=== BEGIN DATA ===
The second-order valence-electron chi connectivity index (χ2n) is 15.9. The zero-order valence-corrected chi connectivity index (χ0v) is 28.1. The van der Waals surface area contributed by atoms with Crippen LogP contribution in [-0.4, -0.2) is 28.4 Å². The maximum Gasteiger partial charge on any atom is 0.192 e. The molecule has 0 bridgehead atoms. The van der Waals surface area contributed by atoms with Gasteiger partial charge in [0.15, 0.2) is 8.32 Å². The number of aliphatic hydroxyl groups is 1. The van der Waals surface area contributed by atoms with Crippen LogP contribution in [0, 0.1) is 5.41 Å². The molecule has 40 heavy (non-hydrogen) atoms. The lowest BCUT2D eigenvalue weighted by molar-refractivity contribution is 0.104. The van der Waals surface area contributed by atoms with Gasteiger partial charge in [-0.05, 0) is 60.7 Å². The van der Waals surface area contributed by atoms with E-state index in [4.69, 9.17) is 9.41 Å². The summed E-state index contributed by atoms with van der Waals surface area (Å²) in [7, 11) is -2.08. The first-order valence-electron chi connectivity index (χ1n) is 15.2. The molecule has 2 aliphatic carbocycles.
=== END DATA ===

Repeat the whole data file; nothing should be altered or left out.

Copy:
The second-order valence-electron chi connectivity index (χ2n) is 15.9. The zero-order valence-corrected chi connectivity index (χ0v) is 28.1. The van der Waals surface area contributed by atoms with Crippen LogP contribution in [-0.4, -0.2) is 28.4 Å². The maximum Gasteiger partial charge on any atom is 0.192 e. The molecule has 0 bridgehead atoms. The van der Waals surface area contributed by atoms with Gasteiger partial charge in [0.15, 0.2) is 8.32 Å². The number of aliphatic hydroxyl groups is 1. The van der Waals surface area contributed by atoms with Crippen LogP contribution in [0, 0.1) is 5.41 Å². The molecule has 40 heavy (non-hydrogen) atoms. The lowest BCUT2D eigenvalue weighted by molar-refractivity contribution is 0.104. The van der Waals surface area contributed by atoms with Gasteiger partial charge in [-0.05, 0) is 60.7 Å². The van der Waals surface area contributed by atoms with E-state index in [4.69, 9.17) is 9.41 Å². The summed E-state index contributed by atoms with van der Waals surface area (Å²) in [7, 11) is -2.08. The first-order valence-electron chi connectivity index (χ1n) is 15.2. The molecule has 2 aliphatic carbocycles.